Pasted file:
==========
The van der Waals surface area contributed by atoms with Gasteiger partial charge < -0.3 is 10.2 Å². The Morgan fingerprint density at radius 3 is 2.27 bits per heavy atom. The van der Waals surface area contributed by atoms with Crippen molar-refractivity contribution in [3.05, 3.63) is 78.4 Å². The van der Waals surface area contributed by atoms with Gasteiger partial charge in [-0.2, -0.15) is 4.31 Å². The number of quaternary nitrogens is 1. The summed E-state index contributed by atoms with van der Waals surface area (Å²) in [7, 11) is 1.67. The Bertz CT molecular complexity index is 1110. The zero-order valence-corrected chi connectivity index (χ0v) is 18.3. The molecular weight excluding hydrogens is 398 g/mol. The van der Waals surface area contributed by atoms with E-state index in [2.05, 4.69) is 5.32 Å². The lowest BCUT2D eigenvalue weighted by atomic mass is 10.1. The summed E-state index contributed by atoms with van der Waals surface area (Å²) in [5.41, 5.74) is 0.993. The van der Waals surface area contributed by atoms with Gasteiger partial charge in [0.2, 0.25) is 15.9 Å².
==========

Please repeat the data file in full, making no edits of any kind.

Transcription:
The van der Waals surface area contributed by atoms with Gasteiger partial charge < -0.3 is 10.2 Å². The Morgan fingerprint density at radius 3 is 2.27 bits per heavy atom. The van der Waals surface area contributed by atoms with Crippen molar-refractivity contribution in [3.05, 3.63) is 78.4 Å². The van der Waals surface area contributed by atoms with Gasteiger partial charge in [-0.2, -0.15) is 4.31 Å². The number of quaternary nitrogens is 1. The summed E-state index contributed by atoms with van der Waals surface area (Å²) in [7, 11) is 1.67. The Bertz CT molecular complexity index is 1110. The zero-order valence-corrected chi connectivity index (χ0v) is 18.3. The molecular weight excluding hydrogens is 398 g/mol. The van der Waals surface area contributed by atoms with E-state index in [2.05, 4.69) is 5.32 Å². The lowest BCUT2D eigenvalue weighted by atomic mass is 10.1. The summed E-state index contributed by atoms with van der Waals surface area (Å²) in [5.41, 5.74) is 0.993. The van der Waals surface area contributed by atoms with Gasteiger partial charge in [0.2, 0.25) is 15.9 Å².